Sherlock’s sexy, but not sexist

Cards on the table. I love Steven Moffat, the British screenwriter currently in charge of Sherlock and Doctor Who. If it were possible to have him cloned, I would find it tempting. Coupling? Hilarious. Jekyll? Creepy. Press Gang? Sorely missed.

So it pained me to see him accused of sexism after he changed the character of Irene Adler in BBC1's recent Sherlock episode A Scandal in Belgravia from an opera singer to a dominatrix. And then - spoiler alert - instead of outwitting Holmes, she was undone by her decision to let her fearsome crush on him inform a crucial password. He, in the end, had to save her from death at the hands of some cross-looking blokes with swords.

Jane Clare Jones in the Guardian called this a "jaw-dropping finale, which somehow managed to smoosh together a double bill of two of patriarchy's top-ten fantasies" - a powerful woman laid low and a big, strong man to rescue her.

Blind love

Maybe my love has blinded me to Moffat's supposed trouble with women but I find this analysis hard to believe. The character of Adler in the new series of Sherlock is undoubtedly less strong than her forebear in the books but there are loads of sound dramatic reasons why you would make
this change. Building a series arc about the "consulting criminal" Moriarty being behind all Sherlock's troubles, for one. Not demolishing the allure of Holmes the Invincible so soon by having him outwitted, for another.

Not making every woman in your drama a strong, confident intellectual isn't the same thing as being systemically sexist. As the IT Crowd writer Graham Linehan once told me: "One thing I have always tried to do is make the female characters as venal, corrupt and silly as the men. Being equally hard on my characters, male or female, is my pathetic little contribution to feminism."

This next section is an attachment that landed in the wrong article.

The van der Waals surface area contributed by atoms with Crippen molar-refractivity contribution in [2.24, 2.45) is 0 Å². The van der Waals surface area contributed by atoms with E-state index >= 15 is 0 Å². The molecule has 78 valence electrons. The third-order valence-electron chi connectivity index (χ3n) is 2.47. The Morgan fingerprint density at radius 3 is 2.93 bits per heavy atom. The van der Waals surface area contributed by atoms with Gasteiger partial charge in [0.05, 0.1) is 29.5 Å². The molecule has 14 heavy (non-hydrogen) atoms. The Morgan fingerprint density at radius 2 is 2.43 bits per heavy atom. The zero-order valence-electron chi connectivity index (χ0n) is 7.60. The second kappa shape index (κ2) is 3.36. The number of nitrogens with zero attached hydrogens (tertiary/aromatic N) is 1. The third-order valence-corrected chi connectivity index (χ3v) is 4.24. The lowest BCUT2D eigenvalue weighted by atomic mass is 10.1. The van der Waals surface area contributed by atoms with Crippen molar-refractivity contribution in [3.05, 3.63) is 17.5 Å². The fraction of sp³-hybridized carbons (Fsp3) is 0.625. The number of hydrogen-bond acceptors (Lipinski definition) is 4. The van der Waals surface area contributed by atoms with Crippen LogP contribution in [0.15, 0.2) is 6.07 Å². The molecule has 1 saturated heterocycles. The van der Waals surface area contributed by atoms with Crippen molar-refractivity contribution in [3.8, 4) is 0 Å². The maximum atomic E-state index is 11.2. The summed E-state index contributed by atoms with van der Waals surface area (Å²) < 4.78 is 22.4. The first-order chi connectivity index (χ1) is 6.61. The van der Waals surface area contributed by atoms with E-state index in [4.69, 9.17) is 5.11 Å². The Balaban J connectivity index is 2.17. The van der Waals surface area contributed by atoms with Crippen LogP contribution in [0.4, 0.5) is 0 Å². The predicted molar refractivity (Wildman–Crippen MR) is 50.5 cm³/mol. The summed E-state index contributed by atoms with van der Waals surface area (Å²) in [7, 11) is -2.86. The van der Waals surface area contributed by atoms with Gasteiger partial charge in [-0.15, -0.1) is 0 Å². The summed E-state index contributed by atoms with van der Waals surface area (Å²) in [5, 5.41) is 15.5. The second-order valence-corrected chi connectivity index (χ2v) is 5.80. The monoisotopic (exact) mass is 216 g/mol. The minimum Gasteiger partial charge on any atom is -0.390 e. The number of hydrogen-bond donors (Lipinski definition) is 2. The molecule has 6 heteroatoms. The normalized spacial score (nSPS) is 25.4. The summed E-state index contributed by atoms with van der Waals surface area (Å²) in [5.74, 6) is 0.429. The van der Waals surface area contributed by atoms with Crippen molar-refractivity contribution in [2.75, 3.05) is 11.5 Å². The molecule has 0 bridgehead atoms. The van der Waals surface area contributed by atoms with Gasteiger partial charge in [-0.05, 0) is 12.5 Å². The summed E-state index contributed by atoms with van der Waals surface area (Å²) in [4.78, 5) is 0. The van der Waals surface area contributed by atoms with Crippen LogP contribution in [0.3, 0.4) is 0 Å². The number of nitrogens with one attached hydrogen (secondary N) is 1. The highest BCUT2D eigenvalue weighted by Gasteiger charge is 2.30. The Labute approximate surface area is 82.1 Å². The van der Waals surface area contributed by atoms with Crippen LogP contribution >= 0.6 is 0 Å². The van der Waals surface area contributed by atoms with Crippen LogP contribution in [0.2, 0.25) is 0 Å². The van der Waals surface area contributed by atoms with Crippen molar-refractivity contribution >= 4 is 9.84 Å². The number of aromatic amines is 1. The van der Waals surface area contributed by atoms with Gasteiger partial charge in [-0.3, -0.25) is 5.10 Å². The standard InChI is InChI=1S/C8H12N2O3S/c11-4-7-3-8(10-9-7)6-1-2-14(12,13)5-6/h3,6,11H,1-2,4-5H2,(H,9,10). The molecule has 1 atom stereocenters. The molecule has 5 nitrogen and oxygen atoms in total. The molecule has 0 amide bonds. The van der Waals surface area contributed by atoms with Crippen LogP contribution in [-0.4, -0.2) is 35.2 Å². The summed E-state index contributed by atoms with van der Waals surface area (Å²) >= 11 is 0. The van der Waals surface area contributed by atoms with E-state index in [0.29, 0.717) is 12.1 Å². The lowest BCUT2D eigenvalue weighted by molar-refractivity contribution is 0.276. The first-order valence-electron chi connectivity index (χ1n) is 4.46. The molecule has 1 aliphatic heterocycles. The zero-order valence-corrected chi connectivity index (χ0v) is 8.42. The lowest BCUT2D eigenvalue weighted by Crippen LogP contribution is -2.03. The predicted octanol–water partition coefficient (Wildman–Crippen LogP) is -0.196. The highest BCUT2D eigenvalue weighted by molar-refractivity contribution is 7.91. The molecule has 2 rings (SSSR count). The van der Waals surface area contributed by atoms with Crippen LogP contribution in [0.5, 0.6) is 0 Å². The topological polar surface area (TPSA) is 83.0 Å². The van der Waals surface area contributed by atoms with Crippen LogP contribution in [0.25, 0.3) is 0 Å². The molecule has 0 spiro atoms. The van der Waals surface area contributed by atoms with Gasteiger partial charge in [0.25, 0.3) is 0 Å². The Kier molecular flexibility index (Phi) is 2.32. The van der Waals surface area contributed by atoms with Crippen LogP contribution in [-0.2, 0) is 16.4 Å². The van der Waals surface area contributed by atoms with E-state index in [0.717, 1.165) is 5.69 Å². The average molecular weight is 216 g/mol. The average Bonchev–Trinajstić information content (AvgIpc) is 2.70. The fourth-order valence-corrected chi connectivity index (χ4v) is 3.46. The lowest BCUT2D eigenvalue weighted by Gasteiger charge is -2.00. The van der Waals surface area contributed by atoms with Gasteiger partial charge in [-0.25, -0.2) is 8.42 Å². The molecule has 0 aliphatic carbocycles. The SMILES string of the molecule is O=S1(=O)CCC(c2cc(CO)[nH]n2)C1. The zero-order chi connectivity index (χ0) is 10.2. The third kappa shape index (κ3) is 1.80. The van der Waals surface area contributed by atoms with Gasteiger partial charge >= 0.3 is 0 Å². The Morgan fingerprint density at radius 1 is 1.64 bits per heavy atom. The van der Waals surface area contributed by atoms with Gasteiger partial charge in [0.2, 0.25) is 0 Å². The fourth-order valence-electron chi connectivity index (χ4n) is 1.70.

Leading men

Stepping away from Sherlock, it's fair to say that Moffat's Doctor Who episodes are not as bristlingly right-on as those of his predecessor Russell T Davies. Still, this is the man behind great Who characters such as River Song, Amy Pond, Madame de Pompadour and Sally Sparrow.
You could make the argument that these characters are primarily explored in relation to a man but isn't that the nature of a long-running drama? The Doctor will always be the most interesting character in Doctor Who, in the same way that Holmes is the linchpin of Sherlock. Moffat simply had the "bad fortune" to inherit two series with well-loved leading men. The answer is a few more Buffy the Vampire Slayers (also the solution to a number of other problems with TV today, incidentally).

One last thing: during Moffat's time in charge of the Tardis, there has been a female companion who is - shock, horror! - married. I love that in Moffat's world, you still get to have adventures once you're married and even when you've had a baby. Admittedly, it was a bit weird that the mother in the Christmas episode was the only one who could save the day because, apparently, having a working uterus makes you "stronger" than anyone else - but wasn't it refreshing to see a mother in a TV drama doing something other than washing up or nagging?

Helen Lewis is associate editor of the New Statesman. She regularly appears on BBC Radio 4’s Week in Westminster and the News Quiz, and is writing a history of feminism for Jonathan Cape

This article first appeared in the 16 January 2012 issue of the New Statesman, The battle for Britain